Graphic design is still a massive industry, perhaps larger now than it’s ever been before, thanks in no small part to the necessity for brands to have a robust online presence, across their own websites as well as a number of social media sites.
But graphic design is also important in just about every industry, not just in the realm of advertising.
Any person or business entity that wants people’s attention needs to present itself in an appealing way, and that means solid visuals that attract potential customers or followers.
But for anyone who doesn’t work directly in graphic design, one question tends to pop up: what does a graphic designer do?
We collected questions just like this one from readers like you and posed them to a high-end professional graphic designer: Serra Semi.
Semi has put in many years in the graphic design and branding industries, even founding her own creative studio, Lumens, which has worked alongside major brands like Weatherproof Vintage and Tomorrow Networks.
Semi has had a front-row seat to the rise of graphic design as it relates to the digital presence of brands, and she continues to act as an advocate for the importance of design across many industries and professions.
What do you feel is the primary goal of graphic design?
Semi: There are so many schools of thought about this. Throughout my career, I have gone through different views on this myself. There is a problem-solving aspect. There is a beauty aspect. There is a messaging and communication aspect. There is a storytelling aspect. Graphic design addresses all of these details in a visual form to evoke emotions.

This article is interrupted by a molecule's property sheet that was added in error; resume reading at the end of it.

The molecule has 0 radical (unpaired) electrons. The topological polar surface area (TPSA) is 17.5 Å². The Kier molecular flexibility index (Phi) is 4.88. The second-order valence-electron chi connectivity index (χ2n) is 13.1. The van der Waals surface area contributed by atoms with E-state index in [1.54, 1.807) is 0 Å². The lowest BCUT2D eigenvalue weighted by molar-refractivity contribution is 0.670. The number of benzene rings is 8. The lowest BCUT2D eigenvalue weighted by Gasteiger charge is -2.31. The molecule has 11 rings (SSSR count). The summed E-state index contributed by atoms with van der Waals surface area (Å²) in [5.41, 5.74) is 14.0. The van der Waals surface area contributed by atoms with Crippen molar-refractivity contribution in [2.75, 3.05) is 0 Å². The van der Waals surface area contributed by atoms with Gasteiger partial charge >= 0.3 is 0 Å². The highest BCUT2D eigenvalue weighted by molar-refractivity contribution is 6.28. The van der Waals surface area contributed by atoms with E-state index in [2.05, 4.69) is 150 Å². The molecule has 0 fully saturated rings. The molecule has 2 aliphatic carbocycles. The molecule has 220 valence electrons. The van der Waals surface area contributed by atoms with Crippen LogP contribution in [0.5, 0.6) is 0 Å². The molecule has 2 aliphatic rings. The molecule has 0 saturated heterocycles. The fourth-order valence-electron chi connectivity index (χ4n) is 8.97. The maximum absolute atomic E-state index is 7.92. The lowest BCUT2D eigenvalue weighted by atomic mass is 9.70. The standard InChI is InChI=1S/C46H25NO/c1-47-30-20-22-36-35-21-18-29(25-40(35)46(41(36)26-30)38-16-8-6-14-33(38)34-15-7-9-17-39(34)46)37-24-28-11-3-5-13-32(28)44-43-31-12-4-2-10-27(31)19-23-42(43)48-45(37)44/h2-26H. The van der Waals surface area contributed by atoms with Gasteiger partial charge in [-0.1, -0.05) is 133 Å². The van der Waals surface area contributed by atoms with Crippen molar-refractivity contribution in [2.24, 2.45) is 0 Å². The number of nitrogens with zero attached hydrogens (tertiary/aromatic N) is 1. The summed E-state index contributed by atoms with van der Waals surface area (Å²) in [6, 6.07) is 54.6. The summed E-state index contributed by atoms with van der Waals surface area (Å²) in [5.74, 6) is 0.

How did you first get involved in branding?
Semi: When I was in college, I thought the only creative design career would be in advertising. It was during my internship at Graj+Gustavsen in 2001 that I learned about branding. I fell in love with it. I started working at G+G right after graduation the following year. We imagined whole new stories to define the brand. We reinvented brands and created new ones, built immersive spaces that one can walk into to experience the brand in physical space. We created products to support the story and handcrafted books that held every detail page by page. It’s storytelling. It’s creating a whole world behind one name. I get very excited about creating an entire universe.
Do you value your art school education? What impact did it have on your career?
Semi: I completed a liberal arts program at Tulane for my undergrad. My art school experience was at Art Center College of Design where I earned my MFA in Media Design. It was one of the hardest things I have done in my life and the most impactful. I came out of Art Center not only as a better designer but also as a better person with a stronger sense of professionalism and discipline. The lessons I learned are not just about methodologies and practice but also about compassion and responsibility. I found my voice at Art Center.
Is it possible for a graphic designer to use too much of their personal style in their work?
Semi: Everyone has a personal style and I believe in investing in it. Personal style will of course influence everything a designer creates, but it should never take the spotlight away from the client’s message. I believe the designer’s role is to articulate what the client wants to communicate to the world. A designer’s personal style might sometimes get in the way.
That doesn’t mean there is no place for a personal style, that’s what passion projects are for.